Paul Krugman spells out the key difference between a public official and a businessman:
Running a business is nothing at all like making macro policy. The key point about macroeconomics is the pervasiveness of feedback loops due to the fact that workers are also consumers. No business sells a large fraction of its output to its own workers; even very small countries sell around two-thirds of their output to themselves, because that much is non-tradable services.
This makes a huge difference. A businessman can slash his workforce in half, produce about the same as before, and be considered a big success; an economy that does the same plunges into depression, and ends up not being able to sell its goods. Nothing in business experience prepares one for the paradox of thrift, or even the inflationary impact of increases in the money supply (which is real when the economy isn’t in a liquidity trap.)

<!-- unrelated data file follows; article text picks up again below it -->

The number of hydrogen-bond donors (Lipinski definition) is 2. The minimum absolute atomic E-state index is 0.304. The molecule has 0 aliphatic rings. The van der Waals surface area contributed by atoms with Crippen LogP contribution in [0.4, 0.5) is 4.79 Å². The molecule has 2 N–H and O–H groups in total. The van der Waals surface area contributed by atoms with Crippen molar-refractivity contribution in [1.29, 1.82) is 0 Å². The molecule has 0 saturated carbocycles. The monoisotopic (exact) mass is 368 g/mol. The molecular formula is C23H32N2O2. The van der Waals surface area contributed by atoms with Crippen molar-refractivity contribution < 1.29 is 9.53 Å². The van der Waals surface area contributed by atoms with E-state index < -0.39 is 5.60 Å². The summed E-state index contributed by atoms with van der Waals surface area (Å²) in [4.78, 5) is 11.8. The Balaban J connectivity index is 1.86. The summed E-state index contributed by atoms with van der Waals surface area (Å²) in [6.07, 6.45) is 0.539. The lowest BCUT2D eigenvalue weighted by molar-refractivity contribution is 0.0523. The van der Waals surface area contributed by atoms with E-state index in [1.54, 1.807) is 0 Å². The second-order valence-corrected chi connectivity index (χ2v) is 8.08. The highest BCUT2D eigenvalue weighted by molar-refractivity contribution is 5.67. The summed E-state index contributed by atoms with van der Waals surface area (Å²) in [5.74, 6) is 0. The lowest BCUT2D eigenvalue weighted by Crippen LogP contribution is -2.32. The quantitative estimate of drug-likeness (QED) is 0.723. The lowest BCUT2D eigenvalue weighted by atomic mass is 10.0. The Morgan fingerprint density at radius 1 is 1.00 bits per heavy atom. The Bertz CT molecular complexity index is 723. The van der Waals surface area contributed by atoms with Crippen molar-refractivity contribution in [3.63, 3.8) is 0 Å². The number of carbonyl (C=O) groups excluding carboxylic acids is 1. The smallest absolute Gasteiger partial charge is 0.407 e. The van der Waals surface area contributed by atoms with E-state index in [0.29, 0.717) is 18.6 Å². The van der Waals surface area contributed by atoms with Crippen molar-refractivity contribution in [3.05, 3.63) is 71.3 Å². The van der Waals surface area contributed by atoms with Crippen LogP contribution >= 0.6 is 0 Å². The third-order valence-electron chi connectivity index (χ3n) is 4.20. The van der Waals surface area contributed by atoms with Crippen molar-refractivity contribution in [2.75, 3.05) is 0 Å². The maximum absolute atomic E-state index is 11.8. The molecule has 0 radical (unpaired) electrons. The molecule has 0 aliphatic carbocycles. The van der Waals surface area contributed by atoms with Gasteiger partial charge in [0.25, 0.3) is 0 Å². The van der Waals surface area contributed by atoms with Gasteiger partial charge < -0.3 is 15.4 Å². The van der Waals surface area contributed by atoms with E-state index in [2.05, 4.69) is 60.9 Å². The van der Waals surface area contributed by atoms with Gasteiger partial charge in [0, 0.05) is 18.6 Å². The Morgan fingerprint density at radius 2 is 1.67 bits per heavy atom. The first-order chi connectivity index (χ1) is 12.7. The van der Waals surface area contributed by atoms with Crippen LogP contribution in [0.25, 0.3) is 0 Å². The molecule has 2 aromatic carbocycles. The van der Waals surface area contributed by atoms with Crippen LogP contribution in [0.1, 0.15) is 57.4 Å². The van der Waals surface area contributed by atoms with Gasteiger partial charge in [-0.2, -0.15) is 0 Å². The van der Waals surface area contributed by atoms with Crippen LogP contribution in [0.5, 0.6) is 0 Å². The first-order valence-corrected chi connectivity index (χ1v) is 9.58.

Mitt Romney’s entire campaign is being built on his success as a businessman, but given he made his millions firing people, the boast is an empty one. America’s obsession with millionaires and their supposed brilliance is incredibly damaging to public policy – idiots like Donald Trump are viewed as serious Presidential candidates despite his horrific history of greedy acquisitions and vulture capitalism.
Running a business and running an economy are two different things – a point that needs to be made over and over again.
Ben Cohen is the editor and founder of The Daily Banter. He lives in Washington DC where he does podcasts, teaches Martial Arts, and tries to be a good father. He would be extremely disturbed if you took him too seriously.